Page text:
§ 23. Alex. In pursuing this subject, we have digressed too long from our design of reviewing Mr. Willison's objections against the Judicial Testimony of the associate presbytery: Let us now proceed to consider his objection against the account given in that Testimony of the general assembly's proceedings in the cases of Mr. Simson and Mr. Campbell. These men were allowed to be both eminent for their talents. I would be glad, Rufus, to hear you state concisely the errors with which they were charged, and the opposite doctrines main: tained by the associate presbytery.

Ruf. I shall first state the errors with which Mr. John Simson, professor of divinity in the university of Glasgow, was charged in the process carried on against him in the years 1714, 1715 and 1716.

1. Mr. Simson taught, that, by the light of nature and the works of creation and providence, including tradition, heathens have an im. plicit and obscure revelation of the gospel; by which revelation they may know, that there is a remedy for sin provided; and that they would have the benefit of this remedy, if they did not slight and reject the obscure discovery and offer of grace made to all without the church. In opposition to this opinion the

associate presbytery assert, that the light of nature is not sufficient to give that knowledge of God and of his will, which is necessary to salvation : and that, therefore, they, who do not profess the christian religion, cannot be saved; however diligent they may be to frame their

lives according to the light of nature, and the law of that religion which they profess, Ephes. ii. 12. 1 Cor. i. 21. Confession of Faith, chap. i. $ 1.

2. Mr. Simson asserted, that there were means appointed of God for obtaining saving grace; which means, when diligently used with seriousness, sincerity and faith of being heard, God hath promised to bless with success; and that the going about these means in the foresaid manner is not above the reach of our natural ability or power.

On the contrary, the associate presbytery assert, that man by his fall into a state of sin, has wholly lost all ability of will to any spiritual good accompanying salvation ; and that, in his natural state, being enmity against God and averse from all spiritual good, is not able by his own strength to convert himself or prepare himself thereto; and consequently, that there is no necessary nor certain connection, either in the nature of things or by the Divine promise, between the morally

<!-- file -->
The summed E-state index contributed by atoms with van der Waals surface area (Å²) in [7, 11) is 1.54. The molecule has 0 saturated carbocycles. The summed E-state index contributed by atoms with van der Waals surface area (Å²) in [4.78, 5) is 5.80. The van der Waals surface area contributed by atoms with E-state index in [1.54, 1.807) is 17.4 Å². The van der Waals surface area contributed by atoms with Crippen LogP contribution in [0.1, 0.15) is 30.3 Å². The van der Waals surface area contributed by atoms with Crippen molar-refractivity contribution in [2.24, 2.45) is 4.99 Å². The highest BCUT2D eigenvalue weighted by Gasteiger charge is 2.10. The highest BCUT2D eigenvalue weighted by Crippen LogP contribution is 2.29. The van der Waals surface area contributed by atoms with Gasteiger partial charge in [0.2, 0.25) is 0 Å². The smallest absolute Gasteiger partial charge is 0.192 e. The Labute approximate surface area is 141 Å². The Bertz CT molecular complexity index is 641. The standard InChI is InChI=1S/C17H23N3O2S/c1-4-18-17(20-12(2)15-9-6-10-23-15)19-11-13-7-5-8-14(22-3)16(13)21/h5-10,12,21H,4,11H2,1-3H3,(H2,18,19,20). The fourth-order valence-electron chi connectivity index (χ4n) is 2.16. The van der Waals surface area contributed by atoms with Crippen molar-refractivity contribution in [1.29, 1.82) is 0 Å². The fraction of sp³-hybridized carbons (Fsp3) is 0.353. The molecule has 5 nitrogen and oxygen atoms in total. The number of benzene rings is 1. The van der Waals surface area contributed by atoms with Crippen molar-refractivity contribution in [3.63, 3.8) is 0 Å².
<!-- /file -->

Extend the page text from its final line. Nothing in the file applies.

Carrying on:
> Acts iv, 29.

serious endeavours of nan in a natural state and the obtaining of spiritual or saving grace.

Notwithstanding this, they assert, that it is the duty of all and every one to attend diligently on Divine ordinances, particularly on the reading and hearing of the word and on prayer; these being

the ordinary means by which converting and quickening grace is communicated to such as are dead in sins. Rom. iii. 10, 12. Ephes. ii. 1. John v. 44. Confess. chap. ix. 3.

3. Mr. Simson maintained, that there was no proper covenant made with Adam, and that he was not a federal head to his posterity. He also maintained, that the souls of infants, since the fall, as they come from the hands of their Creator, are as pure and holy, as they would have been created, supposing, that man had not fallen; and that it is more than probable, that baptized infants, dying in infancy, are all saved ; and that, if God should deny his sovereign grace to any of the children of infidels, he would deal more severely with them, than he did with the fallen angels.

On the contrary, the associate presbytery assert, that, when God created man, he entered into a covenant with him ; wherein life was promised upon condition of perfect and personal obedience; that, in this covenant, the first Adam stood in the capacity of a covenant head and representative to all mankind descending from him by ordinary generation; that, by reason of his breach of this covenant, they all sinned in him and fell with him in his first transgression; that his sin is truly and justly imputed to every one of them; and that all infants, descending from Adam by ordinary generation, on account of his sin imputed to them, want that original righteousness wherewith Adam was created ; and are by nature children of wrath. Rom. v. 12, 18, 19, 1 Corinth. xv. 22, 45, 49. Psal. li. 5. Confess. chap. vi. $ 3,5, 6.

4. Mr. Simson impugned the immediate previous Divine concourse with all the actions of the reasonable creature; and in place of the usual doctrine of our reformed divines, affirmed, that God may

determine infallibly all the actions of reasonable creatures that are not above their natural powers, nor contrary to their natural inclinations and dispositions, by placing them in such circumstances, by which they have a certain train of motives laid before them, by which they may infallibly, yet freely, produce such a series of actions, as he has determined.

But the associate presbytery assert, that, though some of the ordinary terms, that are used by our reformed divines on this subject, are not in our confession of faith; yet the doctrine of the immediate previous concourse of God with all the actions of the reasonable creature, as it is explained by these divines, is plainly held forth therein from the word of God in these words: “ The Almighty power, unsearchable 6 wisdom and infinite goodness of God so far manifest themselves in “ his Providence, that it extendeth itself to the first fall and all other 6 sins of angels and men, and that, not by a bare permission; but such

as has joined with it a most wise and powerful bounding, and other6 wise ordering and governing them, in a manifold dispensation, to his .6 own holy ends. Yet so that the sinfulness thereof proceedeth only